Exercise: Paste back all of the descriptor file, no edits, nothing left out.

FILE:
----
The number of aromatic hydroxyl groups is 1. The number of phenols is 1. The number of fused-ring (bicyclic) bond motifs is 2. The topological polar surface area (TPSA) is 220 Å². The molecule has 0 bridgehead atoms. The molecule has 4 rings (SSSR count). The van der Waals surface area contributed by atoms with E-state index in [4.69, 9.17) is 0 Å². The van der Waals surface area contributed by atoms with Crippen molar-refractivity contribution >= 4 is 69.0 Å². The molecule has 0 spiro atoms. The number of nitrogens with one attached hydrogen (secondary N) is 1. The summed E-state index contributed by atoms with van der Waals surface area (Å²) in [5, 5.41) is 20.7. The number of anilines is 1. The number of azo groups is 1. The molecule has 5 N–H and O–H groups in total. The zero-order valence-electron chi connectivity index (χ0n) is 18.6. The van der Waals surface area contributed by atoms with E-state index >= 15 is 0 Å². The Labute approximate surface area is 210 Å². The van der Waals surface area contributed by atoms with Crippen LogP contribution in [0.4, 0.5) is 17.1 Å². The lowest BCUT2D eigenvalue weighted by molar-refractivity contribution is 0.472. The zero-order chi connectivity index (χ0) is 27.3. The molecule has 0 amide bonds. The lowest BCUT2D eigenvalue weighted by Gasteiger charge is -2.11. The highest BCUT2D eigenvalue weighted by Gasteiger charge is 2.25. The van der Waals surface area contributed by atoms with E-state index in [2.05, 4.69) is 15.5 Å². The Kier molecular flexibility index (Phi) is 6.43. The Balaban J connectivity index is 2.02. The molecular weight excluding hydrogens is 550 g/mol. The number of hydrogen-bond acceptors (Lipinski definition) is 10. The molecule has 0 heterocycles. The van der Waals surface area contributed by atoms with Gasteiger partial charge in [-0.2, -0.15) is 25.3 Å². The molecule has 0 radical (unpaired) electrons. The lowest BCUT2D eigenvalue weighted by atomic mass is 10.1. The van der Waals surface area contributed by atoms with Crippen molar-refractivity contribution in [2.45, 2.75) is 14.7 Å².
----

The number of aromatic hydroxyl groups is 1. The number of phenols is 1. The number of fused-ring (bicyclic) bond motifs is 2. The topological polar surface area (TPSA) is 220 Å². The molecule has 0 bridgehead atoms. The molecule has 4 rings (SSSR count). The van der Waals surface area contributed by atoms with E-state index in [4.69, 9.17) is 0 Å². The van der Waals surface area contributed by atoms with Crippen molar-refractivity contribution >= 4 is 69.0 Å². The molecule has 0 spiro atoms. The number of nitrogens with one attached hydrogen (secondary N) is 1. The summed E-state index contributed by atoms with van der Waals surface area (Å²) in [5, 5.41) is 20.7. The number of anilines is 1. The number of azo groups is 1. The molecule has 5 N–H and O–H groups in total. The zero-order valence-electron chi connectivity index (χ0n) is 18.6. The van der Waals surface area contributed by atoms with E-state index >= 15 is 0 Å². The Labute approximate surface area is 210 Å². The van der Waals surface area contributed by atoms with Crippen LogP contribution in [0.4, 0.5) is 17.1 Å². The lowest BCUT2D eigenvalue weighted by molar-refractivity contribution is 0.472. The zero-order chi connectivity index (χ0) is 27.3. The molecule has 0 amide bonds. The lowest BCUT2D eigenvalue weighted by Gasteiger charge is -2.11. The highest BCUT2D eigenvalue weighted by Gasteiger charge is 2.25. The van der Waals surface area contributed by atoms with E-state index in [2.05, 4.69) is 15.5 Å². The Kier molecular flexibility index (Phi) is 6.43. The Balaban J connectivity index is 2.02. The molecular weight excluding hydrogens is 550 g/mol. The number of hydrogen-bond acceptors (Lipinski definition) is 10. The molecule has 0 heterocycles. The van der Waals surface area contributed by atoms with Gasteiger partial charge in [-0.2, -0.15) is 25.3 Å². The molecule has 0 radical (unpaired) electrons. The lowest BCUT2D eigenvalue weighted by atomic mass is 10.1. The van der Waals surface area contributed by atoms with Crippen molar-refractivity contribution in [2.45, 2.75) is 14.7 Å².